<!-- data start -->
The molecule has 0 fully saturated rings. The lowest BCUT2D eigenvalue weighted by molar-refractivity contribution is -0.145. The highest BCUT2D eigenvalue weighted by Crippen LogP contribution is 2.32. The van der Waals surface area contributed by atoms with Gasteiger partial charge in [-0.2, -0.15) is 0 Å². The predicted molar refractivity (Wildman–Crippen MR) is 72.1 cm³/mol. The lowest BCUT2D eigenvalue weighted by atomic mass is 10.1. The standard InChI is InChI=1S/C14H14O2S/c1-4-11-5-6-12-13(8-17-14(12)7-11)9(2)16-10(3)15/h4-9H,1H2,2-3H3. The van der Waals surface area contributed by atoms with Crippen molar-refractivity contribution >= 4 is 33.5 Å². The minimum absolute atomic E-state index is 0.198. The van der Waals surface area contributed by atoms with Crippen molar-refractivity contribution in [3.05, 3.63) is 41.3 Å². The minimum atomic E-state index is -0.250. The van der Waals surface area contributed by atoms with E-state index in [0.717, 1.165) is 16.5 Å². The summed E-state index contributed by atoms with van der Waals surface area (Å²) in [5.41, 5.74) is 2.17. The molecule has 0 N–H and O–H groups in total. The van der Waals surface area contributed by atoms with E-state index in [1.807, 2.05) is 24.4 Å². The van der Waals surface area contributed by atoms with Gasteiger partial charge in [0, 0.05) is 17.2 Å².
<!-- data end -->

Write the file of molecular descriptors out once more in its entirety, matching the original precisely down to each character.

The molecule has 0 fully saturated rings. The lowest BCUT2D eigenvalue weighted by molar-refractivity contribution is -0.145. The highest BCUT2D eigenvalue weighted by Crippen LogP contribution is 2.32. The van der Waals surface area contributed by atoms with Gasteiger partial charge in [-0.2, -0.15) is 0 Å². The predicted molar refractivity (Wildman–Crippen MR) is 72.1 cm³/mol. The lowest BCUT2D eigenvalue weighted by atomic mass is 10.1. The standard InChI is InChI=1S/C14H14O2S/c1-4-11-5-6-12-13(8-17-14(12)7-11)9(2)16-10(3)15/h4-9H,1H2,2-3H3. The van der Waals surface area contributed by atoms with Crippen molar-refractivity contribution >= 4 is 33.5 Å². The minimum absolute atomic E-state index is 0.198. The van der Waals surface area contributed by atoms with Crippen molar-refractivity contribution in [3.05, 3.63) is 41.3 Å². The minimum atomic E-state index is -0.250. The van der Waals surface area contributed by atoms with E-state index in [0.717, 1.165) is 16.5 Å². The summed E-state index contributed by atoms with van der Waals surface area (Å²) in [5.41, 5.74) is 2.17. The molecule has 0 N–H and O–H groups in total. The van der Waals surface area contributed by atoms with E-state index in [1.807, 2.05) is 24.4 Å². The van der Waals surface area contributed by atoms with Gasteiger partial charge in [0, 0.05) is 17.2 Å².